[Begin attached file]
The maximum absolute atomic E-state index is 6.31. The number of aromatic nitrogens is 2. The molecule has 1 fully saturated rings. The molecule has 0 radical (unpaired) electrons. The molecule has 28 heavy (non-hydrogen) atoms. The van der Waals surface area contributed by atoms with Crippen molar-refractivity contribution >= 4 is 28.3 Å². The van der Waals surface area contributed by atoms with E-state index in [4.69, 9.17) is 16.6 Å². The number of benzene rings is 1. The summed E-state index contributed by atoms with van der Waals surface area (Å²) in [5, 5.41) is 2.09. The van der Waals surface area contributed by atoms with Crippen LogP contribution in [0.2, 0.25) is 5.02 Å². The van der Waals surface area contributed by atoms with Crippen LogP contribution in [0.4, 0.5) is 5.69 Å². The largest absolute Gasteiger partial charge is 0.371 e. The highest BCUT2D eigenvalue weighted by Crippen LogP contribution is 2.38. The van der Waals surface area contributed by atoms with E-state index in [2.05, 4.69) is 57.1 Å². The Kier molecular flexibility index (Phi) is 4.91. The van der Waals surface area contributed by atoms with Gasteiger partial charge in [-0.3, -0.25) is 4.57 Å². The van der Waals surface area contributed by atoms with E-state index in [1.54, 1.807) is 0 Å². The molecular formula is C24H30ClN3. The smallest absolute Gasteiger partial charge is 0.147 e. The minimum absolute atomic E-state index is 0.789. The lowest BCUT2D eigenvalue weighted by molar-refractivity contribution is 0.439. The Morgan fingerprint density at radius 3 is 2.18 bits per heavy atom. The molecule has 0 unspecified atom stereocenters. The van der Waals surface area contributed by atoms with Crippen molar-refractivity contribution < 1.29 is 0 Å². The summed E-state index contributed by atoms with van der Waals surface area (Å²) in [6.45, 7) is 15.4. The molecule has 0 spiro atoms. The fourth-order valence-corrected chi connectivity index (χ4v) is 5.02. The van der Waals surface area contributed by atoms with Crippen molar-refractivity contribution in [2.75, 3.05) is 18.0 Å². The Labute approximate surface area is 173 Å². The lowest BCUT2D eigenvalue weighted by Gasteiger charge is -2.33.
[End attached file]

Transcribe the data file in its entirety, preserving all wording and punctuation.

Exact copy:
The maximum absolute atomic E-state index is 6.31. The number of aromatic nitrogens is 2. The molecule has 1 fully saturated rings. The molecule has 0 radical (unpaired) electrons. The molecule has 28 heavy (non-hydrogen) atoms. The van der Waals surface area contributed by atoms with Crippen molar-refractivity contribution >= 4 is 28.3 Å². The van der Waals surface area contributed by atoms with E-state index in [4.69, 9.17) is 16.6 Å². The number of benzene rings is 1. The summed E-state index contributed by atoms with van der Waals surface area (Å²) in [5, 5.41) is 2.09. The van der Waals surface area contributed by atoms with Crippen LogP contribution in [0.2, 0.25) is 5.02 Å². The van der Waals surface area contributed by atoms with Crippen LogP contribution in [0.4, 0.5) is 5.69 Å². The largest absolute Gasteiger partial charge is 0.371 e. The highest BCUT2D eigenvalue weighted by Crippen LogP contribution is 2.38. The van der Waals surface area contributed by atoms with E-state index in [2.05, 4.69) is 57.1 Å². The Kier molecular flexibility index (Phi) is 4.91. The van der Waals surface area contributed by atoms with Gasteiger partial charge in [-0.3, -0.25) is 4.57 Å². The van der Waals surface area contributed by atoms with E-state index in [1.54, 1.807) is 0 Å². The molecular formula is C24H30ClN3. The smallest absolute Gasteiger partial charge is 0.147 e. The minimum absolute atomic E-state index is 0.789. The lowest BCUT2D eigenvalue weighted by molar-refractivity contribution is 0.439. The Morgan fingerprint density at radius 3 is 2.18 bits per heavy atom. The molecule has 0 unspecified atom stereocenters. The van der Waals surface area contributed by atoms with Crippen molar-refractivity contribution < 1.29 is 0 Å². The summed E-state index contributed by atoms with van der Waals surface area (Å²) in [6.45, 7) is 15.4. The molecule has 0 spiro atoms. The fourth-order valence-corrected chi connectivity index (χ4v) is 5.02. The van der Waals surface area contributed by atoms with Crippen molar-refractivity contribution in [2.75, 3.05) is 18.0 Å². The Labute approximate surface area is 173 Å². The lowest BCUT2D eigenvalue weighted by Gasteiger charge is -2.33.